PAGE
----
Cap & Trade has all the opposite characteristics: It is considerably more complex, by at least ten to one, very harder to monitor, easier to falsify data- to claim you did more than you actually achieve. And since C&T is very hard to monitor it will NOT cut GHG by the amount expected. Studies of the European experience indicated that the claims were some 30% higher than the real cuts in GHG. It is clear that if businesses will find any loopholes, they will use them extensively: less cuts in GHG, higher cost to the public.

    [JR: No. Very hard to falsify data. Very easy to track coal, oil, natural gas use in quantity.]

    And one of the most appealing aspects to the financial sector of C&T is a very big and hugely profitable financial trading in C&T Permits and Futures. It is estimated to be in the many trillions dollar range – much larger than the recent financial speculation that brought us to the current global economic near-collapse.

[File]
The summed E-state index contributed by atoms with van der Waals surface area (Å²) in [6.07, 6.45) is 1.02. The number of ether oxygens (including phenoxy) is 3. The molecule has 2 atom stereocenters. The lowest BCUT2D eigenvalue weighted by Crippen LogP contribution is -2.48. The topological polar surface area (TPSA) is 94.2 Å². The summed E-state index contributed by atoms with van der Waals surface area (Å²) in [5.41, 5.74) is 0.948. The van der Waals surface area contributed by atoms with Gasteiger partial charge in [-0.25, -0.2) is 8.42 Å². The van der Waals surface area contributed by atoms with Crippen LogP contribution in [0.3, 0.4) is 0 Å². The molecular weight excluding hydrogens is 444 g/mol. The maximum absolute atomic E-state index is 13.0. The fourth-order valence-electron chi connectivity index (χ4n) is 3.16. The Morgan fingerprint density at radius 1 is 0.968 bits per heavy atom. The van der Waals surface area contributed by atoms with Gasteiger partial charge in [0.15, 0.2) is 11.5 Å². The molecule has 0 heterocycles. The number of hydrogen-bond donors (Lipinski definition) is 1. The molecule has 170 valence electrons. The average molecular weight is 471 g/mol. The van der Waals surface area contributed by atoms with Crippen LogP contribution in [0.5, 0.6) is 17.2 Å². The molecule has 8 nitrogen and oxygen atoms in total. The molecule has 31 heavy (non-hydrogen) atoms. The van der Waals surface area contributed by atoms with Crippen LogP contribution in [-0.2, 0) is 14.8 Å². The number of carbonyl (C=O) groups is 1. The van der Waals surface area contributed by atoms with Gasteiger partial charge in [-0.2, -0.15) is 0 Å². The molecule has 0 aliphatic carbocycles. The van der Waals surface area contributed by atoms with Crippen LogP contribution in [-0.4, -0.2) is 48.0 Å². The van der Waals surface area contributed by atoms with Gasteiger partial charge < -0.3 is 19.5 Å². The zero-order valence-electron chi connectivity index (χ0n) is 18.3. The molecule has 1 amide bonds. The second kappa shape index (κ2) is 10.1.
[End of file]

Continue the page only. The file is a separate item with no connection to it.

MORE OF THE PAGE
[JR: This is rather easy to deal with and avoid.]

    The pressure by the all powerful financial industry in the US may be the largest forcing element in the C&T picture. When they are expecting profits in hundreds of billions, no limit is set on their lobbying. The financial sector- now a powerful 20% of our total US economy, has immensely powerful political influence that the environmental sector is unable to comprehend. The financial sector controls our country more than any other sector since it is the largest sector, and the one with the most amount of ready lobbying cash. And the one with a very low morality. (see the recent PBS exposition of the banking industry).